Self-Plagiarism: A Defense (By Ramona Emerson)

These things go for, like, $30 million.

The newly minted New Yorker staff writer’s June 12 blog post ‘Why Smart People Are Stupid’ copied, at times word for word, three paragraphs from Lehrer’s 2011 Wall Street Journal story ‘The Science of Irrationality.’ The New Yorker has now appended editors’ notes to all five posts on Lehrer’s new blog Frontal Cortex. Those notes acknowledge that ‘paragraphs,’ ‘portions,’ or ‘details’ originally appeared in writing that Lehrer had done elsewhere. – Josh Levin, Slate

Self-plagiarism is tricky because it’s one of those things where people say it’s a thing, but are they lying? Isn’t so-called self-plagiarism basically just repeating yourself, and isn’t repeating yourself the polite thing to do if someone missed what you said the first time?

Maybe you used a devastating analogy in an article, and for whatever reason no one seemed to notice it at all. Isn’t the obvious next step to draw their attention to that analogy by including it in another article, and another and another and another, until they finally realize that oh, that is devastating.

What if the thing you’re “self-plagiarizing” is simply the best way to express a particular thought that you just happened to have come up with already? Would we have called self-plagiarism on Patrick Henry the second time he shouted “Give me liberty, or give me death!” Should someone have asked him to rework it just a smidge, so that the next time he would shout, “Let me do what I want or shoot me in the face!” And then the next time “I want to die.”

Why is it that literature is the only art form where images aren’t allowed to be repeated verbatim? Did we ask Monet to put quotes around the second water lily? No we did not. We celebrated the man for painting those goddamn lilies over and over until he was BLIND and they looked like shit. Why should painters get a pass just because they can’t write? Do we feel bad for them because they have a learning disability that forces them to try to write by muddling around with paints like a child?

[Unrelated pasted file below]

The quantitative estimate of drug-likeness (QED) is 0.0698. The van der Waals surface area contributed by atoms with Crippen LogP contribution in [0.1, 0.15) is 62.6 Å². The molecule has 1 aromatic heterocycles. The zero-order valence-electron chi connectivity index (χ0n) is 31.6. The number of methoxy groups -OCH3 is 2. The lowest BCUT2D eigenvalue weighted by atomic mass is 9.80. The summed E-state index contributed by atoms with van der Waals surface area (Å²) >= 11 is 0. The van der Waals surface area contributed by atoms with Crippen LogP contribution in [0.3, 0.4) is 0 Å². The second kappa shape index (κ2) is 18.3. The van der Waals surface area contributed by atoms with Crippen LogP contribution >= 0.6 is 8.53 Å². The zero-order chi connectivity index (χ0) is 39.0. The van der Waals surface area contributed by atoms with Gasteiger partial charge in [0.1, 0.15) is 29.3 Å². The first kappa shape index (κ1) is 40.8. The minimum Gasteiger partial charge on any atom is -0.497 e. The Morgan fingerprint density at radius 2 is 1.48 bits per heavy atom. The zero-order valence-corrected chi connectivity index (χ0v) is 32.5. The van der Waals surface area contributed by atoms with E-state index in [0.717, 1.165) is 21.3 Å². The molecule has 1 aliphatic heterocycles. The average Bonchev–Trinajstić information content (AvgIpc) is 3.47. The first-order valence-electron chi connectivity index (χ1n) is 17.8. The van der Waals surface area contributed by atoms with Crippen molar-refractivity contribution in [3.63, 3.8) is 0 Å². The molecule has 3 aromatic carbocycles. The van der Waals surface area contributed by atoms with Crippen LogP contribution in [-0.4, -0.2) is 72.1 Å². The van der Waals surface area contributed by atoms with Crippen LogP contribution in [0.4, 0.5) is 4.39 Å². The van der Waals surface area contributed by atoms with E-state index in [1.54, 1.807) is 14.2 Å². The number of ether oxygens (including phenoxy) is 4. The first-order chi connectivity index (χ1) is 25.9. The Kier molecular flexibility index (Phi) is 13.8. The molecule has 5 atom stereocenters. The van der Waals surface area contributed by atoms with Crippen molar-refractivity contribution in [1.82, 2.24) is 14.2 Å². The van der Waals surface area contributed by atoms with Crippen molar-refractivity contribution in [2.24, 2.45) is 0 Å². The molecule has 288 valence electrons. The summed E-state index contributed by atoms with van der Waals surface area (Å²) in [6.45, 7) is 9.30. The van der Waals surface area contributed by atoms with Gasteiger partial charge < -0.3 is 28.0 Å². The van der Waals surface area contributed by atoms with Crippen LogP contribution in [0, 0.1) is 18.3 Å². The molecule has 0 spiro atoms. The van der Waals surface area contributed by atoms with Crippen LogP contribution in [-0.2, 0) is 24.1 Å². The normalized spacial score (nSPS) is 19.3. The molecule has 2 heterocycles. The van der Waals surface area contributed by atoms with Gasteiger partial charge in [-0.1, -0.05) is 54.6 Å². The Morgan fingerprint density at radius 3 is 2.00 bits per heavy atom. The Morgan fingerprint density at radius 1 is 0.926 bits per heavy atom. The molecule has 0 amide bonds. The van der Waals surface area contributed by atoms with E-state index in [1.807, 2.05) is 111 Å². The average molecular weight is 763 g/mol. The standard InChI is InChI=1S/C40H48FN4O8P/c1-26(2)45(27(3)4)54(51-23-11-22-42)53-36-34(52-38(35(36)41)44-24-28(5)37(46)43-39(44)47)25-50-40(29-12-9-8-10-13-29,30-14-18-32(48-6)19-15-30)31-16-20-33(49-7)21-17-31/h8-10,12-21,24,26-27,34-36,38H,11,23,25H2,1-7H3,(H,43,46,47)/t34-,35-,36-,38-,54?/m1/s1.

Is it still self-plagiarism if the thing you’re copying was written by someone else, but you’ve used it so many times that you don’t remember who that person was? Like when you say a word over and over until it sounds like a word you made up. It’s easy to make someone else’s thing yours by saying “I’m going to take this over there,” and walking away quickly. Archaeologists use this technique all the time, and aren’t archaeologists pretty much alright?

They say that a monkey in a room with a typewriter will eventually write Hamlet, which shows there aren’t enough word combinations in the English language to keep even an illiterate from plagiarizing. If it’s perfectly acceptable, and even celebrated, for a monkey to sit around blatantly copying Shakespeare, should you, a human being, really live in fear of occasionally having the same thoughts as yourself?

English professors are always saying weirdly violent things like, “Kill your babies,” but sometimes you don’t want to kill your babies. Sometimes you want to be a mom to your babies and raise them up, and if they don’t get picked the first time they try out for the soccer team because maybe there was someone tall standing in front of them, you want to give them another chance, and another and another and another, until someone finally notices that hey, that baby’s pretty good at soccer.


2 thoughts on “Self-Plagiarism: A Defense (By Ramona Emerson)

  1. Pingback: Can Writers Reuse Their Own Work? | Jami Gold, Paranormal Author

  2. Joseph Kerins

    Hey there Ramona! I am at student at DePaul University writing a research paper about the origin of self-plagiarism in academic integrity policies.

    I came across your post and I find out hilarious and accurate. You have literally synthesized all of my thoughts and emotions towards self-plagiarism in one beautiful punctual blog post… I love!

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